There’s a lot of indignation about Bruce Gorton’s guest post about faitheists. People have been badgering Paul Fidalgo about it on Twitter merely because he linked to it in the Morning Heresy – he linked to it, he didn’t endorse it. James Croft has a long post on it. Vlad Chituc challenged me on it via Twitter, and we ended up having a decent discussion.
The indignation is about the claim that Chris Stedman “holds a degree of the basic unconscious racism that I find common in a lot of these arguments over religion.”
Part of the problem is just that people translated that into “Chris Stedman is a racist.”
Look closely at the two and you’ll see the difference. I pointed that out to Vlad yesterday, and I also pointed out that it’s pretty common to be told that one holds a degree of unconscious racism; he didn’t fully agree but he did at least see my point, which is how we ended up having a decent discussion.
So that’s one thing. It’s just the basic idea that no one is free of unconscious racism and other biases, or at least that it’s not safe to assume that anyone is. The charge can be annoying, certainly, but it’s not the same as just “you are a racist.”
So what about the merits? Bruce went on, first quoting Stedman:
“But how can we discount the role religious beliefs played in motivating the Reverend Dr. Martin Luther King Jr. or Mahatma Gandhi?”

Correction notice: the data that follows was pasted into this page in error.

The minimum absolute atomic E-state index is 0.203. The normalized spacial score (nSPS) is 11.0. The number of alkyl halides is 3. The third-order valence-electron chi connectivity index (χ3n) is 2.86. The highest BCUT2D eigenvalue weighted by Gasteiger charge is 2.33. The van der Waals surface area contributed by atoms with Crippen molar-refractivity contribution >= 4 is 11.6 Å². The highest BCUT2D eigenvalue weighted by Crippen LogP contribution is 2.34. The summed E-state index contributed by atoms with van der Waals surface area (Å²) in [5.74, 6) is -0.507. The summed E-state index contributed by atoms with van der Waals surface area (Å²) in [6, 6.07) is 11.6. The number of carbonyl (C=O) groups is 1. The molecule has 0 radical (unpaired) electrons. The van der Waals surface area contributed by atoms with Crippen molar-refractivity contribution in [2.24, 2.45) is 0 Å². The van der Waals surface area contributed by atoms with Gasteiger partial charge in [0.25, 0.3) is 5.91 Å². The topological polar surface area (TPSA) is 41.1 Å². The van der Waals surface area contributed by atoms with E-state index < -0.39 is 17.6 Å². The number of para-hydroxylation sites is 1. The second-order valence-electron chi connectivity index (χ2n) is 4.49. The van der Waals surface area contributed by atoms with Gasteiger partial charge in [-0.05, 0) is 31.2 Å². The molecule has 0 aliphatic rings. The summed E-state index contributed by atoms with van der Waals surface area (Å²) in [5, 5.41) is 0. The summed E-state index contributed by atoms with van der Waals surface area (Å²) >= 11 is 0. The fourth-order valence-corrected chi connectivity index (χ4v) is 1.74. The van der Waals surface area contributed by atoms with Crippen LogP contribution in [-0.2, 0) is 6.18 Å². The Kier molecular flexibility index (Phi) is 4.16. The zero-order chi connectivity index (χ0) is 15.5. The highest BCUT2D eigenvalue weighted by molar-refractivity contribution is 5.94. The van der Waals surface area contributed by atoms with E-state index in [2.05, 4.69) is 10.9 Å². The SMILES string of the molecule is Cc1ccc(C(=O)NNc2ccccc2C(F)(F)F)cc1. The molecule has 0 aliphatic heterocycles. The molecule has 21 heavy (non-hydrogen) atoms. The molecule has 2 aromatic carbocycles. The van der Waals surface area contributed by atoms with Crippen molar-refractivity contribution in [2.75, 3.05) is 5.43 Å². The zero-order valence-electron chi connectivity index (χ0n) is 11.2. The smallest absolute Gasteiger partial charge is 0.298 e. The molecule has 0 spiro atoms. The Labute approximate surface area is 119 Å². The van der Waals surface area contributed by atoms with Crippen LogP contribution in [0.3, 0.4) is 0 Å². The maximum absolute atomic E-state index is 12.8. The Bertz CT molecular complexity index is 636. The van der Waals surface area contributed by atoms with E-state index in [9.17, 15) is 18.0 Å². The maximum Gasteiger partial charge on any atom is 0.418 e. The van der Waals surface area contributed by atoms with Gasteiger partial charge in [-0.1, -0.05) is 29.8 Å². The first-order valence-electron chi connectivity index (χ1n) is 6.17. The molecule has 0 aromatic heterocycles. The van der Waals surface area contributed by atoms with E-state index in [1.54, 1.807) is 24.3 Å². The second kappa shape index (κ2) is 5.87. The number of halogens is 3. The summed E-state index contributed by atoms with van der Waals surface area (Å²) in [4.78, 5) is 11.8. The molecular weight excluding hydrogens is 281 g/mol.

Why do I say this is unconsciously racist? Gandhi and MLK Jnr were both fighting against social injustices they personally suffered – and they were fighting shoulder to shoulder with atheists to achieve it.
I do not think religion was the motivating factor behind Martin Luther King Jnr, I think not wanting an America where the colour of his skin relegated him to third class status had a lot more to do with it. I do not think religion motivated Mahatma Gandhi, I think desiring an India free from colonial rule had a lot more to do with it.
I think that’s right. I also think it’s possible to find moral support and encouragement and so on from a selective use of religion – obviously King was not “motivated” by the same religion that “motivated” the white supremacists – but that’s not the same as being motivated by religion in general. I think Bruce is right that the real motivations for social justice campaigns like those of Gandhi and King are moral and thus secular. They are not rooted in ideas about obedience to God; they are rooted in ideas about equal treatment among human beings on planet Earth.
I think the idea of unconscious racism has to do with making special rules for other races, and that that’s patronizing and thus racist.
I think I’ve often found that idea somewhat persuasive, but I think I was probably wrong. I think what’s really going on is people trying to correct for their own privilege, and it seems pretty perverse to call that racist. I think the idea is, “it’s easy for me to give up religion, because I’m not shut out of nearly everything else, but it’s not so easy for people who are shut out of nearly everything else. That makes me hesitant about trying to talk them out of religion.”
See what I mean?
I could develop it more, but I’ll let you do the work.